I would be lying if I told you this wasn't a super fun photo shoot to work on, but it's not for the reasons you are thinking, perverts.
Over the last several years my portrait style has moved away from controlled lighting situations and embraced available light. I enjoy letting the location help determine the look of my portraits, instead of creating a contrived environment in a studio. I equate it to shooting a documentary film vs. a summer blockbuster. Using available light allows me to collaborate with my environment to make something interesting on the fly. On the other hand, using strobes in a studio allows me to create an environment that I have meticulously crafted with the outcome always in mind. I had forgotten how fun the latter can be.
My original idea, since it was the Golden Girls 50th anniversary (see the story here: http://bit.ly/1K6MCm4 ), was to photograph past Golden Girls in their old uniforms. This concept was met with logistical resistance as well as thoughts that it could be unflattering to the subjects. I'm not sold that it wouldn't have worked, but option two was pretty good, too . We decided to photograph current Golden Girls in vintage uniforms, hairstyles and makeup. We ended up photographing one girl per decade, 60's – today.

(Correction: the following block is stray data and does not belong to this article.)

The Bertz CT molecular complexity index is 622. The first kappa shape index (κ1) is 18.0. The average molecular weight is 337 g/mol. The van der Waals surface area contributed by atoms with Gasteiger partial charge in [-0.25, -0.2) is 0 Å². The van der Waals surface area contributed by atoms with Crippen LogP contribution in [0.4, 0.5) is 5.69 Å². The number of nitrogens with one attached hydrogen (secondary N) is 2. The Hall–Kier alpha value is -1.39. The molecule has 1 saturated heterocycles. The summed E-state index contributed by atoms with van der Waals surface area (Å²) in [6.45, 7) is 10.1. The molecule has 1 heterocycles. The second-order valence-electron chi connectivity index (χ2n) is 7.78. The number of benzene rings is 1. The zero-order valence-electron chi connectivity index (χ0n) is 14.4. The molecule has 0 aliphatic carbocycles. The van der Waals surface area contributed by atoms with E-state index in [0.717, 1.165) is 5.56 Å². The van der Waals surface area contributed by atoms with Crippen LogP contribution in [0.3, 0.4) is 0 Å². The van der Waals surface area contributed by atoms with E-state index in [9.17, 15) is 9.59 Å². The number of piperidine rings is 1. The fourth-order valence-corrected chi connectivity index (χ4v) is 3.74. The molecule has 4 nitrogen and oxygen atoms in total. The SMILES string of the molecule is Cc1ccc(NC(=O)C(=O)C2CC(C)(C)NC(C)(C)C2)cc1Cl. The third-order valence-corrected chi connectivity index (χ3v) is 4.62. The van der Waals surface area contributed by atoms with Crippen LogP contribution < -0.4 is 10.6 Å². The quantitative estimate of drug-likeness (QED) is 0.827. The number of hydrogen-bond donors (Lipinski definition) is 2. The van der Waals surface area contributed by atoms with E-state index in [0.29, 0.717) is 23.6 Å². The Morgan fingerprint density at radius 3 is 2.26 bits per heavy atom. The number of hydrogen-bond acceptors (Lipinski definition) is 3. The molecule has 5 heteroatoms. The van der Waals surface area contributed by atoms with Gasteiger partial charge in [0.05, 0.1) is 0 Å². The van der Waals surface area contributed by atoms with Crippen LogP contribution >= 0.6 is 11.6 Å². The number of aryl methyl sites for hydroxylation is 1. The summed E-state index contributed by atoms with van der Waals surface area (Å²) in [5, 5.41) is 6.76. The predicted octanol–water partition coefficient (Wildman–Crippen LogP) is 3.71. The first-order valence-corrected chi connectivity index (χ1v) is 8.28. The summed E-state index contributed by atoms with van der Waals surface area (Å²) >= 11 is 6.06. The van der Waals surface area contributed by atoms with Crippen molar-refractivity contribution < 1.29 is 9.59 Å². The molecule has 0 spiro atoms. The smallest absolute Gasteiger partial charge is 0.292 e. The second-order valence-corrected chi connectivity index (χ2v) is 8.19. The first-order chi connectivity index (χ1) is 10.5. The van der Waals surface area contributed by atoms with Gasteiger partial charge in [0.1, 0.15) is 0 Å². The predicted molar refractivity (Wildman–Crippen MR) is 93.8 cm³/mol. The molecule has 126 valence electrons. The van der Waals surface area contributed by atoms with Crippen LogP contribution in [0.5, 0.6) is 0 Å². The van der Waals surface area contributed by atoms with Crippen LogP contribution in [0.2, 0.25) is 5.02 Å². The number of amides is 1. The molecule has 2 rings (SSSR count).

Once the concept was agreed on by me, the art director and the Golden Girls coach, I went into the studio and started building. I knew I wanted it to be flashy, I mean it's the Golden Girls for Christ's sake. I also knew that whatever I did, I wanted to do it in camera and not in photoshop. If I was going to control the look of these portraits, I didn't want to use photoshop as a crutch. At first I played around with a bokeh effect that failed miserably. Then I had the idea of cutting holes in the backdrop and shooting through them to create star bursts. Below are the first test shots that were promising.
And although intern Kevin looks good draped in a reflector, he was invaluable to this project. The dude is a goboing God. We ended up using 14 lights and some of them were over 25 years old. Kevin stringing those together was pure magic, so if if this photography thing doesn't work out, he has a bright future as an electrician.
I really liked the super flashy bursts in the test shot above, but felt they would distract from the dancers, so we dialed them down to create the tight starbursts you see in the final images. I really love the treatment art director Blake Dinsdale came up with. The gutter of the printed magazine erases the weird line between the two shots and it looks great.
When you get into habits as a photographer sometimes you can become predictable. This project reminded me to step out of my regular mode of working and push myself for something different. I probably won't move every portrait I make into a studio production on this scale, but it will be very fresh in my mind just how fun and rewarding working in a studio environment can be.